The hot springs have drawn people here since prehistoric times, so it's quite appropriate to begin an exploration of Bath at this excellent museum on the site of the ancient city's primary "watering hole." Roman patricians would gather to immerse themselves, drink the mineral waters, and socialize. With the departure of the Romans, the baths fell into disuse. When bathing again became fashionable at the end of the 18th century, this magnificent Georgian building was erected.
Almost the entire Roman bath complex was excavated in the 19th century, and the museum displays relics that include a memorable mustachioed, Celtic-influenced Gorgon's head, fragments of colorful curses invoked by the Romans against their neighbors, and information about Roman bathing practices. The Great Bath is now roofless, and the statuary and pillars belong to the 19th century, but much remains from the original complex (the Roman characters strutting around, however, are 21st-century) and the steaming,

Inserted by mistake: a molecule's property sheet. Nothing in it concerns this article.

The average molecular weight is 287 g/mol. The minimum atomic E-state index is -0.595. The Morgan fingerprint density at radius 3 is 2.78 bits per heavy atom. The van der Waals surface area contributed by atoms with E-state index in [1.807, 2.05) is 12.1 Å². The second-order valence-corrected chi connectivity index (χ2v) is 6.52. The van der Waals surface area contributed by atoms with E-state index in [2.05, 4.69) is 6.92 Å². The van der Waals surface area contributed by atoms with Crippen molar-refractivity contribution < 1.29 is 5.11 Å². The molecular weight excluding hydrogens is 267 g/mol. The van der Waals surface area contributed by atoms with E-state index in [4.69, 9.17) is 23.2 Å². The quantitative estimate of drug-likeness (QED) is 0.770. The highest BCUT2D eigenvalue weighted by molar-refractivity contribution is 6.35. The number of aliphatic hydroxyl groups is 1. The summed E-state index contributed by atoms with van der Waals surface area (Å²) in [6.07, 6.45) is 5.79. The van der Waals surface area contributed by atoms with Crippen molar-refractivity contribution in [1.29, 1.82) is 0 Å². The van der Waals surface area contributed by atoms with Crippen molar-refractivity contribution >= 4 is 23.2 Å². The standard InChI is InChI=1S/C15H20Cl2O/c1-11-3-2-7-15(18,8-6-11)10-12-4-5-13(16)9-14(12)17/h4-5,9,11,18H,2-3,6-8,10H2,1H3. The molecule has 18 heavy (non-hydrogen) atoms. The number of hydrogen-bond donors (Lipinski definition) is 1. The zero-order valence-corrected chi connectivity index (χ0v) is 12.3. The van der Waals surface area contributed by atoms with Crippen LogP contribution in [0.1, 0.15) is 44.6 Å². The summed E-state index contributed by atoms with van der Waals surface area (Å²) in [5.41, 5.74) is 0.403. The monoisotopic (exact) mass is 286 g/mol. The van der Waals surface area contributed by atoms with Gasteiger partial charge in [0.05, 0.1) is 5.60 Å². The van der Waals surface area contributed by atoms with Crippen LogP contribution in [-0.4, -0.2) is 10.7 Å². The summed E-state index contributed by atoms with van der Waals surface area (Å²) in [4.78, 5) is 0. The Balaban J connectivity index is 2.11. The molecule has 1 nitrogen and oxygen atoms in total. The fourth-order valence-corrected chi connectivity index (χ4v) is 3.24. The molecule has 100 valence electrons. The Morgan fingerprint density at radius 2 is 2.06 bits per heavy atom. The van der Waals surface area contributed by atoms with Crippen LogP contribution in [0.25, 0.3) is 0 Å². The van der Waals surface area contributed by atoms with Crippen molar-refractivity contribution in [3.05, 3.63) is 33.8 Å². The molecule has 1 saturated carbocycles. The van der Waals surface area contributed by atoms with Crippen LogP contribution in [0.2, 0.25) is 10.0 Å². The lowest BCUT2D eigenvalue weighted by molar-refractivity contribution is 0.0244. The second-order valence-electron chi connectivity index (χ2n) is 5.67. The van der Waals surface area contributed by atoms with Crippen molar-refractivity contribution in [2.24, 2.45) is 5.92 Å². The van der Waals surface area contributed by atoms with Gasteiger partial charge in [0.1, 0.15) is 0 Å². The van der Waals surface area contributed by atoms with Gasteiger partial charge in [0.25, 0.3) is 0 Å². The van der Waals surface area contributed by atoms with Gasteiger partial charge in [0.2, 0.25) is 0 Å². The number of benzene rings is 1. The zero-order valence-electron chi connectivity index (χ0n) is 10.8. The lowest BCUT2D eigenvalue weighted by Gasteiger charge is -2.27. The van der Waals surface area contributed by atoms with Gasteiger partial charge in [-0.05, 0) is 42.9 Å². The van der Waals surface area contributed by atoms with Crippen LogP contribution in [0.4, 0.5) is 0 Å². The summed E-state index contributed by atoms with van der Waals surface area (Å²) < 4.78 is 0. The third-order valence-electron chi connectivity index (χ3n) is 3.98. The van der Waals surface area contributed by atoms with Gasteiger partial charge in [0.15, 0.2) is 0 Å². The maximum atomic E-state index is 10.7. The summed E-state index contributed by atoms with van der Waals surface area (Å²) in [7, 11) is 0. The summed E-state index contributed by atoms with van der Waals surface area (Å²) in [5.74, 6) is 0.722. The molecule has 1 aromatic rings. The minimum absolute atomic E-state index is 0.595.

somewhat murky waters are undeniably evocative. Free tours take place hourly, and you can visit after 6:30 pm in July and August to experience the baths lighted by torches. Wear sensible shoes as the ancient stones are uneven and can be slippery.
Adjacent to the Roman bath complex is the famed Pump Room, built in 1792–96, a rendezvous for members of 18th- and 19th-century Bath society. Here Catherine Morland and Mrs. Allen "paraded up and down for an hour, looking at everybody and speaking to no one," to quote from Jane Austen's Northanger Abbey. Today you can take in the elegant space—or you can simply, for a small fee, taste the fairly vile mineral water. Charles Dickens described it as tasting like warm flatirons. The tourist office offers a £66 package that includes a visit to the Roman Baths, a three-course lunch or champagne afternoon tea, and a two-hour Thermae Bath spa session.